Alabama lawmakers approve controversial plan to use $400 million in COVID-19 relief funds to build 2 new prisons

Alabama Gov. Kay Ivey
In this July 29, 2020 file photo, Alabama Gov. Kay Ivey speaks during a news conference in Montgomery, Alabama.
  • Alabama lawmakers are pushing forward on a controversial plan to use COVID-19 relief funds to build new prisons, the Associated Press reported.
  • Alabama Gov. Kay Ivey signed a bill authorizing the use of $400 million from the American Rescue Plan to partially fund the new prisons.
  • Democrats have opposed the plan, arguing it's an improper use of the pandemic relief money.
  • See more stories on Insider's business page.

Alabama lawmakers pushed forward Friday on a controversial plan to spend $400 million in federal COVID-19 relief funds to build two new prisons in the state.

According to the Associated Press, lawmakers in the state approved a plan to construct two new prisons and renovate existing prison facilities for a total of $1.3 billion, with $400 million coming from federal funding provided to the state under President Joe Biden's American Rescue Plan.

Six prison facilities would close under the new plan, according to the AP.

The $400 million is about 20% of the funding the state received under the ARP.

"This is a pivotal moment for the trajectory of our state's criminal justice system," GOP Gov. Kay Ivey said at an event signing the legislation, according to a report from The Associated Press.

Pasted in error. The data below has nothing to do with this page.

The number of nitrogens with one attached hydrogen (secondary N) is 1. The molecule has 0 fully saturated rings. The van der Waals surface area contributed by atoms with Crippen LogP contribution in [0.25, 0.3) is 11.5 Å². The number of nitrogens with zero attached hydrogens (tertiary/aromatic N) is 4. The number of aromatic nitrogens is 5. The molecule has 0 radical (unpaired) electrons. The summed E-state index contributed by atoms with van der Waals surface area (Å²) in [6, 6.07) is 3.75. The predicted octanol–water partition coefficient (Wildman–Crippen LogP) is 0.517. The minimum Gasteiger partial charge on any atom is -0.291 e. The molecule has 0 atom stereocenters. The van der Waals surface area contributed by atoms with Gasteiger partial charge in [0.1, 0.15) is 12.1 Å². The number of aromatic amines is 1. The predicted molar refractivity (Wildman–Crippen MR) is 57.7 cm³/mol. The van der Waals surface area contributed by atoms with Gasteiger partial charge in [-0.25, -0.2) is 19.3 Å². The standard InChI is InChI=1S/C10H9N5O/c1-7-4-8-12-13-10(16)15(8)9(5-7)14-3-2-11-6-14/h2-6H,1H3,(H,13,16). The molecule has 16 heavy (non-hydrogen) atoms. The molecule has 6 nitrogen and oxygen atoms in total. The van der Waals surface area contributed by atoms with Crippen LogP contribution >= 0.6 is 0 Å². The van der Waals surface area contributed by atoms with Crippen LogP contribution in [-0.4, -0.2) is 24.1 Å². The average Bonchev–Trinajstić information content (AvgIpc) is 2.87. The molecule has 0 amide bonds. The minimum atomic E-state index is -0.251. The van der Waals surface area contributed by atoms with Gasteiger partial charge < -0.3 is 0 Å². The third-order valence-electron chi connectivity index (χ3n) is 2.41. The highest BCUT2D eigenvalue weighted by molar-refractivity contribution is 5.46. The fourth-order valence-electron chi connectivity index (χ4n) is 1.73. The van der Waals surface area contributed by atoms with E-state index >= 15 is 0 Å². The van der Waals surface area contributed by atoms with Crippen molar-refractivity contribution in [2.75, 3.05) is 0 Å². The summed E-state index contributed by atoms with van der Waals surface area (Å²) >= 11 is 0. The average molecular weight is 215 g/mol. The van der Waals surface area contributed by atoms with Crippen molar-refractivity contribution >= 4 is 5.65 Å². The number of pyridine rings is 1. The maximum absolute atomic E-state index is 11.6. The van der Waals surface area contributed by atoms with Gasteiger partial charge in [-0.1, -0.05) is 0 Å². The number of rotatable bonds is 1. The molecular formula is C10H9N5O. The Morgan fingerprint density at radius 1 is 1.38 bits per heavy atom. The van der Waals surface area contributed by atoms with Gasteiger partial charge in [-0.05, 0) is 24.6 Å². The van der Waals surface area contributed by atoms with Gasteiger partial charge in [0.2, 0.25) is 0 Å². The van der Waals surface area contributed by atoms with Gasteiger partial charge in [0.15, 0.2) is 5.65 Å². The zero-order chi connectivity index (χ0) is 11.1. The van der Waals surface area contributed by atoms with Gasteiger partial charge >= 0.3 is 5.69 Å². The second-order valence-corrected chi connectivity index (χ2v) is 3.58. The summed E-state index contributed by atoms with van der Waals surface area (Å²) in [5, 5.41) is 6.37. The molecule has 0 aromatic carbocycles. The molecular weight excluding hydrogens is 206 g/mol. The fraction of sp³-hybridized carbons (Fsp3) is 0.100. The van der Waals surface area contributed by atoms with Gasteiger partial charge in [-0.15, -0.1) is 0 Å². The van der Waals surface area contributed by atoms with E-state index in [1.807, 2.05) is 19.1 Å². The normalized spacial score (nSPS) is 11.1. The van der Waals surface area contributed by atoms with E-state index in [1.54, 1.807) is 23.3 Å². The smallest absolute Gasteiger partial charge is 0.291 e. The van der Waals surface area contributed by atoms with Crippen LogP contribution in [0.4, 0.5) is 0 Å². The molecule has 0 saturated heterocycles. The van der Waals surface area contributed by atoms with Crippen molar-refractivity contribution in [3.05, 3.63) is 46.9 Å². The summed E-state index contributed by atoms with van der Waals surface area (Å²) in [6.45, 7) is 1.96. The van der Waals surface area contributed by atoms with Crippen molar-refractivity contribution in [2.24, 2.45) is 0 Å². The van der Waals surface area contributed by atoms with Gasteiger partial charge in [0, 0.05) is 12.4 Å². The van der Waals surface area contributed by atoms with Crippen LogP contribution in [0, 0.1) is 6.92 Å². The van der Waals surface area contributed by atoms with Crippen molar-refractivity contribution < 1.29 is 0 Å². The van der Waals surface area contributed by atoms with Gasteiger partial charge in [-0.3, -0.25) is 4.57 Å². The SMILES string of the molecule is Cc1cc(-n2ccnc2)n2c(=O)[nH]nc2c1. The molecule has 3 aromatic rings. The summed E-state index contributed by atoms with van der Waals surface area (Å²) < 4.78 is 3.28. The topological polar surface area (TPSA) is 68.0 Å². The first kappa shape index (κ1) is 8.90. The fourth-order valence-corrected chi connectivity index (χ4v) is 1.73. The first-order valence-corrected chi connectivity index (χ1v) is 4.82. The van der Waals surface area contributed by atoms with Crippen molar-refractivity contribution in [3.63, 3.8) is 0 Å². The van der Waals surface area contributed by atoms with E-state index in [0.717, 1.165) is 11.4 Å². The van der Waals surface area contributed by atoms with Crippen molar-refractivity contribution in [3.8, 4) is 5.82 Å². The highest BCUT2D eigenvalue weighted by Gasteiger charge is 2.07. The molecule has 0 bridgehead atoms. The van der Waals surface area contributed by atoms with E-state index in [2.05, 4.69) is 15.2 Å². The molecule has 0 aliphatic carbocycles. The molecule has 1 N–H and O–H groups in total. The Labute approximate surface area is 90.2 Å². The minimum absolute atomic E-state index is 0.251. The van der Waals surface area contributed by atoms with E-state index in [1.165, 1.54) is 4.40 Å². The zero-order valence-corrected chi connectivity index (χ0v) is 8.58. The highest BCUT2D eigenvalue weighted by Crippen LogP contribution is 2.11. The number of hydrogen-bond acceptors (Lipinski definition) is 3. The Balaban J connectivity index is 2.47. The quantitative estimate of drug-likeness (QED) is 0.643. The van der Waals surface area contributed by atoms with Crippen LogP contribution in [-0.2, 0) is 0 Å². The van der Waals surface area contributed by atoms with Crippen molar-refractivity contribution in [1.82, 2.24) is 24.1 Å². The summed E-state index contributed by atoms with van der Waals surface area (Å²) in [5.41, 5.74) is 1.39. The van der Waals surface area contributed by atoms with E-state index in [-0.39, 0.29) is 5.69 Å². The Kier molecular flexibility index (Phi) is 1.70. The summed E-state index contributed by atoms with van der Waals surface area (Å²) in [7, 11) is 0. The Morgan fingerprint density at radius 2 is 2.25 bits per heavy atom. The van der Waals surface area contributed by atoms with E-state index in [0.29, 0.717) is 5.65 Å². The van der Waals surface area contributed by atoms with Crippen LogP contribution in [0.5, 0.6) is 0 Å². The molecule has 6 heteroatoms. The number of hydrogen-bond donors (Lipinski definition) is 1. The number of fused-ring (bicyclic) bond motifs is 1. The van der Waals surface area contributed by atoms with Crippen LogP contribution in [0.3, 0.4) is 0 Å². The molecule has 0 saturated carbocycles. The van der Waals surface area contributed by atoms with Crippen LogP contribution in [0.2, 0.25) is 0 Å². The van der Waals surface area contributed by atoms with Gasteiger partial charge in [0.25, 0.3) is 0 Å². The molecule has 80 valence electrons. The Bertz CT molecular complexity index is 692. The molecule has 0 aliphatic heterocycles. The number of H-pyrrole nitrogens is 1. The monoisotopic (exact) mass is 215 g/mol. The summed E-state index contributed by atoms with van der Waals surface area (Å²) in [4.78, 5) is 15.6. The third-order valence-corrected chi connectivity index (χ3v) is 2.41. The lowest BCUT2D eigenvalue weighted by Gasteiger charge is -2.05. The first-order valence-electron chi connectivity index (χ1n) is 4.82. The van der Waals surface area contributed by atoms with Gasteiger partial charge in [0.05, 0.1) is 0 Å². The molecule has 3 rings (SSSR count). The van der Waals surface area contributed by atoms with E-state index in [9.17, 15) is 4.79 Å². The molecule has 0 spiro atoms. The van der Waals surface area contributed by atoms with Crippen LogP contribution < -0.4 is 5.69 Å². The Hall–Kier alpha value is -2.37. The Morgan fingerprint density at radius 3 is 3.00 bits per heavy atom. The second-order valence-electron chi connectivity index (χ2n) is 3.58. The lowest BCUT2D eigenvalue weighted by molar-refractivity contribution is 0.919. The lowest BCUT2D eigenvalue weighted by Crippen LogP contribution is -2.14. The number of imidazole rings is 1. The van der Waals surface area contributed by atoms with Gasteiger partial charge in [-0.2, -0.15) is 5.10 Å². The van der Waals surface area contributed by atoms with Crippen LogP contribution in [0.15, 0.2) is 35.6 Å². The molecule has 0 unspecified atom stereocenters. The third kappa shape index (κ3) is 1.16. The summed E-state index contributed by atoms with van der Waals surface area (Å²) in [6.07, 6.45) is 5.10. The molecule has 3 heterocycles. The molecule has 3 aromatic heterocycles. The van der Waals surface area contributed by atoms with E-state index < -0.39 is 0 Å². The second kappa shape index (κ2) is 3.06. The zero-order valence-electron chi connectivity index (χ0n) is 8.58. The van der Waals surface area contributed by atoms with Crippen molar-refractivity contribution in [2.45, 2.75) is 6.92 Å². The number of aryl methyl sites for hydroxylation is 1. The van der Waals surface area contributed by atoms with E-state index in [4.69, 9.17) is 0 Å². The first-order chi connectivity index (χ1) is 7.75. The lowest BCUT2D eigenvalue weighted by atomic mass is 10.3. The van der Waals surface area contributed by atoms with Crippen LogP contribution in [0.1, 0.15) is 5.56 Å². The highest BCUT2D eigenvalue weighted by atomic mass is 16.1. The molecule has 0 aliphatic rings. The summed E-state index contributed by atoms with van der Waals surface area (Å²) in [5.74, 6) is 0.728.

Republicans who supported the legislation argued that the use of the funds was appropriate because of a provision of the $1.9 trillion plan that allowed states to allocate funds to supplement lost revenue and bolster state services, The Associated Press reported.

"This was the right thing for Alabama to do. We've got crumbling infrastructure. We've got people housed in places that are filthy. We've got individuals working in conditions that are unsafe," Republican State Sen. Greg Albritton said, per the AP.

Democrats, meanwhile, opposed the plan and argued it was an improper use of the ARP unds. US House Judiciary Committee Chairman Jerry Nadler, a Democrat representing New York, sent a letter to Treasury Secretary Janet Yellen this week asking that she step in to prevent the ARP funds from being used to construct the prisons, the AP reported.

"I would be surprised if that was the intention of the funding," White House Press Secretary Jen Psaki said on Wednesday, according to the report.

"There are many needs here in the state of Alabama and there are many people who need these funds," Democratic State Rep. Juandalynn Givan said, according to the AP report. "But they saw an opportunity to take the Biden money, that $400 million, because it was just like liquid water flowing through their hands and say, 'OK, let's jump on it."

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